Will the repeal of ‘don’t ask, don’t tell’ make it to the Senate floor for vote?

By |2018-01-16T06:08:36-05:00December 9th, 2010|News|

By Lisa Keen

WASHINGTON, DC –
After the Senate hearings on DADT Dec. 2 and Dec. 3, battle lines are still very much where they were at the beginning, with one exception.
Massachusetts’ Republican Senator Scott Brown said he would vote for repeal, once it reaches the floor. He did not say whether he’d be willing to rebuff Republican Party leaders in order to help bring the measure to the floor.
And there’s the rub. Unless 60 votes can be mustered to call the Defense Authorization bill to the Senate floor, Brown’s support will be of minimal consequence.
The hearings made clear that the military leadership concedes – if not agrees – that the current ban on gays in the military should be repealed. The service chiefs of all four branches of the armed forces, plus the Coast Guard, believe repeal can be implemented without sacrificing readiness and unit cohesion. They believe the Pentagon report released Nov. 30 provides a solid plan for implementation.
But not everyone agrees on timing, and discussion during the hearings went a long way to muddle exactly which timing everyone does not agree with: Timing for implementation, timing for full implementation, and timing for a Congressional vote on repeal.
This much is clear concerning implementation: Army General George Casey said “not now,” Air Force General Norton Schwartz said “not until 2012,” and Marine General James Amos said it should begin “when our singular focus is no longer on combat operations or preparing units for combat.
“At that point,” Amos said, “then I’d be comfortable with implementing repeal.”
Other military leaders would be comfortable beginning the process now, such as Defense Secretary Robert Gates, Joint Chiefs of Staff Chairman Admiral Mike Mullen, Joint Chief Vice Chairman General James Cartwright, Navy Admiral Gary Roughead, and Coast Guard Admiral Robert Papp.
These leaders believe DADT should be repealed, along with at least 56 senators, 234 members of the House, and 50 to 70 percent of Americans (depending on which recent poll you look at). And, according to the Pentagon study, at least 70 percent of servicemembers say repeal would have a “positive, mixed, or no effect” on task cohesion.
The sticking point for senators is the timing of the Senate’s vote on whether to repeal. Republicans, led by Arizona Senator John McCain, are steadfastly against allowing a vote and have vowed to prevent the underlying Defense Authorization bill to the floor. They say it’s because the nation has more urgent matters, such as taxes and job creation, that the Congress should concern itself with in the waning days of the 111th Congress. Others say it’s because they want to stall issues they oppose, such as DADT repeal, from reaching the floor until next year, when they take control of the House and have a stronger posture in the Senate.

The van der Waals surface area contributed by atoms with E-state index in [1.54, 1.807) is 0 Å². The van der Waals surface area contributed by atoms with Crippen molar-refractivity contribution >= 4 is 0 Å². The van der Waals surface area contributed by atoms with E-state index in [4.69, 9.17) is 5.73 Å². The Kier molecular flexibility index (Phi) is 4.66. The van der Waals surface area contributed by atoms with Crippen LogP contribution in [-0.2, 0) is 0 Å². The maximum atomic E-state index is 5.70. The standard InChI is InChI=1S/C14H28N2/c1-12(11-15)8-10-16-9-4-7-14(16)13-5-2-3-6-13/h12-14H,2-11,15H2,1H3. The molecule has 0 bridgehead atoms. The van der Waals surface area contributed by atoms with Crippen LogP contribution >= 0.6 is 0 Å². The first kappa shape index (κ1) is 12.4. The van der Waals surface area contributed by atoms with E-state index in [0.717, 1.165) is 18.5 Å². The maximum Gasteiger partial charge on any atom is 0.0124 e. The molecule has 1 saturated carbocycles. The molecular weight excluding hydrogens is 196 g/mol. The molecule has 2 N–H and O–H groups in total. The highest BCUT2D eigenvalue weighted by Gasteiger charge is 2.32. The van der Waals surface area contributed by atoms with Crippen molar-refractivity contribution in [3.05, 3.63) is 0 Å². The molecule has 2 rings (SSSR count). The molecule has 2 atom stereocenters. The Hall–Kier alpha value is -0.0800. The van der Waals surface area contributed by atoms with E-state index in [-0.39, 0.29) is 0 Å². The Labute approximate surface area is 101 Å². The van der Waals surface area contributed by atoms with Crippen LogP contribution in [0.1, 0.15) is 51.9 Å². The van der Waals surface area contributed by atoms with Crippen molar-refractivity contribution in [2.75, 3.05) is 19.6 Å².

Most military leaders expressed concern during the hearings that Congress should take a vote now and they expressed enormous and unanimous confidence that Secretary Gates and Chairman Mullen would not sign the necessary papers for repeal implementation to begin until they were certain the service chiefs agreed the military’s readiness would not suffer. Their urgency was driven by concern that lawsuits are making their way through the federal court system now that have the potential to force the military to accept openly gay people immediately. Such a sudden demand, they said, would be seriously detrimental to military readiness.
The focus now shifts back to Senate Majority Leader Harry Reid and Minority Leader Mitch McConnell, and whether they will be able to come to an agreement that will allow the defense authorization bill to come to the floor. Prior to Dec. 1, such an agreement seemed to pivot on whether Reid would allow Republicans to proffer numerous amendments to the bill, including one to strip DADT repeal from the measure. But on Dec. 1, McConnell and all 41 other Republicans in the Senate signed a letter to Reid, saying they would not vote to proceed on consideration of “any legislative item until the Senate has acted to fund the government and we have prevented the tax increase.”

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BTL Staff
Between The Lines has been publishing LGBTQ-related content in Southeast Michigan since the early '90s. This year marks the publication's 27th anniversary.